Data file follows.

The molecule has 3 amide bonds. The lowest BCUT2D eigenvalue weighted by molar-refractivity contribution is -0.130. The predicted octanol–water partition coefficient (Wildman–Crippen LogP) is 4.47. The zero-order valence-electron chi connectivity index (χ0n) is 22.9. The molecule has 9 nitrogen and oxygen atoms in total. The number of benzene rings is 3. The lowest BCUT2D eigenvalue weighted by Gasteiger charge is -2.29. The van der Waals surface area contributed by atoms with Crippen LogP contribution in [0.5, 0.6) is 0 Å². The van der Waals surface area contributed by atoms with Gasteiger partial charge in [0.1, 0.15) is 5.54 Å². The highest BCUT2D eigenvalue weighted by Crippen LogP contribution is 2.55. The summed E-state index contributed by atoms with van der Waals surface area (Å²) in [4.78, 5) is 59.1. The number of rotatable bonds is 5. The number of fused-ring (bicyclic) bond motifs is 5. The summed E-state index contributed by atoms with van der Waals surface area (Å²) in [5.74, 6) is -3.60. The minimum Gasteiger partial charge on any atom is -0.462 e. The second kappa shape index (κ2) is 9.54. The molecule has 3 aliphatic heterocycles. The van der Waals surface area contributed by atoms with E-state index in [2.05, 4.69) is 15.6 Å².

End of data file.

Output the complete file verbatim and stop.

The molecule has 3 amide bonds. The lowest BCUT2D eigenvalue weighted by molar-refractivity contribution is -0.130. The predicted octanol–water partition coefficient (Wildman–Crippen LogP) is 4.47. The zero-order valence-electron chi connectivity index (χ0n) is 22.9. The molecule has 9 nitrogen and oxygen atoms in total. The number of benzene rings is 3. The lowest BCUT2D eigenvalue weighted by Gasteiger charge is -2.29. The van der Waals surface area contributed by atoms with Crippen LogP contribution in [0.5, 0.6) is 0 Å². The van der Waals surface area contributed by atoms with Gasteiger partial charge in [0.1, 0.15) is 5.54 Å². The highest BCUT2D eigenvalue weighted by Crippen LogP contribution is 2.55. The summed E-state index contributed by atoms with van der Waals surface area (Å²) in [4.78, 5) is 59.1. The number of rotatable bonds is 5. The number of fused-ring (bicyclic) bond motifs is 5. The summed E-state index contributed by atoms with van der Waals surface area (Å²) in [5.74, 6) is -3.60. The minimum Gasteiger partial charge on any atom is -0.462 e. The second kappa shape index (κ2) is 9.54. The molecule has 3 aliphatic heterocycles. The van der Waals surface area contributed by atoms with E-state index in [2.05, 4.69) is 15.6 Å².